Link to home

Citrus Black Rot is Caused by Phylogenetically Distinct Lineages of Alternaria alternata

May 2005 , Volume 95 , Number  5
Pages  512 - 518

T. L. Peever , L. Carpenter-Boggs , L. W. Timmer , L. M. Carris , and A. Bhatia

First, second, and fourth authors: Department of Plant Pathology, Washington State University, Pullman 99164; and third and fifth authors: Citrus Research and Education Center, Institute of Food and Agricultural Sciences, University of Florida, 700 Experiment Station Rd., Lake Alfred 33850

Go to article:
Accepted for publication 14 January 2005.

Phylogenetic analysis revealed that isolates of Alternaria alternata causing black rot of citrus were associated with six well-supported evolutionary lineages. Isolates recovered from brown spot lesions on Minneola tangelo, leaf spot lesions on rough lemon, and healthy citrus tissue and noncitrus hosts were related closely to isolates from black-rotted fruit. Phylogenies estimated independently from DNA sequence data from an endopolygalacturonase gene (endoPG) and two anonymous regions of the genome (OPA1-3 and OPA2-1) had similar topologies, and phylogenetic analysis was performed on the combined data set. In the combined phylogeny, isolates from diverse ecological niches on citrus and noncitrus hosts were distributed in eight clades. Isolates from all lineages, regardless of ecological or host association, caused black rot in fruit inoculation assays, demonstrating that small-spored Alternaria isolates associated with different ecological niches on citrus and other plant hosts are potential black rot pathogens. These data also indicated that the fungi associated with black-rotted fruit do not form a natural evolutionary group distinct from other Alternaria pathogens and saprophytes associated with citrus. The use of the name A. citri to describe fungi associated with citrus black rot is not justified and it is proposed that citrus black rot fungi be referred to as A. alternata.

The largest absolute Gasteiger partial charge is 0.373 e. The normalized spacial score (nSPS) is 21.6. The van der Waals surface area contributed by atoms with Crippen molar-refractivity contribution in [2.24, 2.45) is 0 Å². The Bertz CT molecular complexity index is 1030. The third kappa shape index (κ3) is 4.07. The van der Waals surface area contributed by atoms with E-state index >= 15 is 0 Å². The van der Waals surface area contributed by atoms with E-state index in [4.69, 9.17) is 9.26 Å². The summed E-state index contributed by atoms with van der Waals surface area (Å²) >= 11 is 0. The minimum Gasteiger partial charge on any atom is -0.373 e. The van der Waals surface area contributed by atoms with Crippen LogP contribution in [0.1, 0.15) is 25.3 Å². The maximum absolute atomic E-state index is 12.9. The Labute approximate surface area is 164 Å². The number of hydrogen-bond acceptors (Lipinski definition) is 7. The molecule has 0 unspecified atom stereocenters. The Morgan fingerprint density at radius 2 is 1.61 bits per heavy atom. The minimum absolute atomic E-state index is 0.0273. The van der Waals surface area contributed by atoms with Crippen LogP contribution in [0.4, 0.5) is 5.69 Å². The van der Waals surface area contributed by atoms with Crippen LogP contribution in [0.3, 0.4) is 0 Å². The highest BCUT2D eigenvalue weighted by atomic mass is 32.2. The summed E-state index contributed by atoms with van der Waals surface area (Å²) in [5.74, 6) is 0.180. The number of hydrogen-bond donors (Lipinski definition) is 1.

Additional keywords: postharvest disease .

© 2005 The American Phytopathological Society